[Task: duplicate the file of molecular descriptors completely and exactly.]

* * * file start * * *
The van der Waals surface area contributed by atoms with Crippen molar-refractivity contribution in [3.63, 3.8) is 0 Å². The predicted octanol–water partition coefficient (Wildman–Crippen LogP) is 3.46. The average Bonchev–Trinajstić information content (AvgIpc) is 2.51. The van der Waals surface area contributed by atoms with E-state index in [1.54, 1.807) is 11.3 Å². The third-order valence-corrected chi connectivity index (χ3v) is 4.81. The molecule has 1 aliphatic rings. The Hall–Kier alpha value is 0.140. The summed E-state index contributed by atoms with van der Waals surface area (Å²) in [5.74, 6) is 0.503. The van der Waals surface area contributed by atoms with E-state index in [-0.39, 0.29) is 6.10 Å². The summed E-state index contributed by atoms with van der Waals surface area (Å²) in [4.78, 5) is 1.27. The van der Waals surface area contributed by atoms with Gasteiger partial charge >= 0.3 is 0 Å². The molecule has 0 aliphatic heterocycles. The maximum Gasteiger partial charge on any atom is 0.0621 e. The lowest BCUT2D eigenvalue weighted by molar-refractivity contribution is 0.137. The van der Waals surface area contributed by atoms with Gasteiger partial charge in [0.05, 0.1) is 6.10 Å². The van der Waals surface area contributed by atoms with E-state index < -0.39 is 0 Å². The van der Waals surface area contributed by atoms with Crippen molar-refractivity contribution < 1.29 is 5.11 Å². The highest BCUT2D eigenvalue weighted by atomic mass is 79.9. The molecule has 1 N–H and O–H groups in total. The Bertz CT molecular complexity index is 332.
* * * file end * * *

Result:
The van der Waals surface area contributed by atoms with Crippen molar-refractivity contribution in [3.63, 3.8) is 0 Å². The predicted octanol–water partition coefficient (Wildman–Crippen LogP) is 3.46. The average Bonchev–Trinajstić information content (AvgIpc) is 2.51. The van der Waals surface area contributed by atoms with E-state index in [1.54, 1.807) is 11.3 Å². The third-order valence-corrected chi connectivity index (χ3v) is 4.81. The molecule has 1 aliphatic rings. The Hall–Kier alpha value is 0.140. The summed E-state index contributed by atoms with van der Waals surface area (Å²) in [5.74, 6) is 0.503. The van der Waals surface area contributed by atoms with E-state index in [-0.39, 0.29) is 6.10 Å². The summed E-state index contributed by atoms with van der Waals surface area (Å²) in [4.78, 5) is 1.27. The van der Waals surface area contributed by atoms with Gasteiger partial charge >= 0.3 is 0 Å². The molecule has 0 aliphatic heterocycles. The maximum Gasteiger partial charge on any atom is 0.0621 e. The lowest BCUT2D eigenvalue weighted by molar-refractivity contribution is 0.137. The van der Waals surface area contributed by atoms with Gasteiger partial charge in [0.05, 0.1) is 6.10 Å². The van der Waals surface area contributed by atoms with E-state index < -0.39 is 0 Å². The van der Waals surface area contributed by atoms with Crippen molar-refractivity contribution < 1.29 is 5.11 Å². The highest BCUT2D eigenvalue weighted by atomic mass is 79.9. The molecule has 1 N–H and O–H groups in total. The Bertz CT molecular complexity index is 332.